Equities in Shanghai headed towards a seven-year high Wednesday but other Asian markets struggled to gain traction as investors wait to find out the Federal Reserve's plans for interest rates later in the day.
Japan's Nikkei index was flat, but Nintendo soared more than 21 percent hitting its daily stop limit, as buy orders overwhelmed sell orders, after the company announced plans to enter the mobile gaming market.
Shanghai, which Tuesday ended at its highest since May 2008 -- gained 0.45 percent with investors still buoyed by comments at the weekend from Chinese Premier Li Keqiang that the government was fully equipped to support the world's number two economy if it continues to struggle. Hong Kong added 0.40 percent.
Seoul was flat and Sydney dipped 0.24 percent.
While the Fed is not expected to lift rates Wednesday, global traders are keeping a keen eye on what it has to say about its near-term plans after a recent mixed bag of economic data.
A strong jobs report at the start of the month fanned talk of a June increase but that has since been tempered by disappointing figures on manufacturing and industrial output.
“There are expectations that the word ‘patient’ will disappear from the forward guidance part of the Fed’s statement, while (Fed chief Janet) Yellen will say that they’re not in a hurry to raise rates" at her news conference, Hiroichi Nishi, an equities manager at SMBC Nikko Securities Inc. in Tokyo, told Bloomberg News.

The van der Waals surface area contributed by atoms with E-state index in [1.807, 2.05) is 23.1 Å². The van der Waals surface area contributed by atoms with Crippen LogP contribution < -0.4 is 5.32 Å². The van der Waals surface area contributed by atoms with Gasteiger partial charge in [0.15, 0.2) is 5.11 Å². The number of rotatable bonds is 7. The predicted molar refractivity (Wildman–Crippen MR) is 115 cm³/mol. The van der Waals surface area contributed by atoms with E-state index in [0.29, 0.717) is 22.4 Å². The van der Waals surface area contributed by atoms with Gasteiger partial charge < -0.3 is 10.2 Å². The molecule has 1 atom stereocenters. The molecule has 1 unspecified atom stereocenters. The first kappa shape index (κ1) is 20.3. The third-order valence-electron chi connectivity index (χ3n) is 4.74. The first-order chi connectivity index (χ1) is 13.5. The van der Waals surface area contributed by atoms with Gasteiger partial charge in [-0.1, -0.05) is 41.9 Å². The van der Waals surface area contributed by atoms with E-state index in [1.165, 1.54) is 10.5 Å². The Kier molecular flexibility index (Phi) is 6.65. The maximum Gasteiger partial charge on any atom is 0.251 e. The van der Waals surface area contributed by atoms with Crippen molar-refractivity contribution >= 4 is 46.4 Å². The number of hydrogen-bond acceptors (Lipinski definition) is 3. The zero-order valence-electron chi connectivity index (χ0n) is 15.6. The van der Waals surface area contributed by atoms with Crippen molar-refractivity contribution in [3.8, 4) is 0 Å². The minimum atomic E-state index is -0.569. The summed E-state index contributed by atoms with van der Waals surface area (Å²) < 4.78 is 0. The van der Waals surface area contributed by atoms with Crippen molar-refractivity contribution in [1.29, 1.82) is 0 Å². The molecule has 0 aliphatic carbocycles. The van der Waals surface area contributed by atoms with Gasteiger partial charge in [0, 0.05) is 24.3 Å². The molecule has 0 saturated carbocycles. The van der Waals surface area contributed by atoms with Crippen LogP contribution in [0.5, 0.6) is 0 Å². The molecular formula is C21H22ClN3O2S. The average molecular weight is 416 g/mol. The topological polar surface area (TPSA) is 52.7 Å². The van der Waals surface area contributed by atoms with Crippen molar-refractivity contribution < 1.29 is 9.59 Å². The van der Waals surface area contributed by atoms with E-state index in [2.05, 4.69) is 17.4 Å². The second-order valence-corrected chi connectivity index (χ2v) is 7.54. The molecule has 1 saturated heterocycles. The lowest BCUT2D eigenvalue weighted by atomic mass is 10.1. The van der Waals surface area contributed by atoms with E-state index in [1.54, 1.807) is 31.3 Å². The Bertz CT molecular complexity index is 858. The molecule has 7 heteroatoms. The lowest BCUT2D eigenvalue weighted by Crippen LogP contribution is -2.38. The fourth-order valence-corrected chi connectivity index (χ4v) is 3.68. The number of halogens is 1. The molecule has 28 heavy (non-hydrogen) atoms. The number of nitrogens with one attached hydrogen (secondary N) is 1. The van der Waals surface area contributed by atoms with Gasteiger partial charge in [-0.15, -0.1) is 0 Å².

On Wall Street the Dow dropped 0.71 percent and the S&P 500 shed 0.34 percent in edgy pre-Fed trade, but the Nasdaq closed up 0.16 percent.
And in currency markets the dollar retreated as investors sat on the sidelines. It bought 121.23 yen in early Tokyo trade, compared with 121.34 yen in New York late Tuesday.
The euro was at $1.0611 and 128.73 yen against $1.0590 and 128.51 yen.
In Japan Nintendo surged 21.3 percent -- or by its daily 3,000 yen daily limit -- after it said it would team up with Tokyo-based mobile gaming company DeNA to develop games for smartphones, marking a turning point for the firm, which has long refused to enter the market.
It said it plans to buy 10 percent of DeNA for 22 billion yen with the pair set to create games based on Nintendo's host of popular characters, which include Super Mario and Pokemon.
Oil prices fell in Asian trade, extending losses in New York ahead of a US government report that is expected to show stockpiles at another record high. US benchmark West Texas Intermediate for April delivery eased 81 cents to $42.65 while Brent crude for May fell 27 cents to $53.24.
Gold fetched $1,150.30 against $1,153.82 late Tuesday.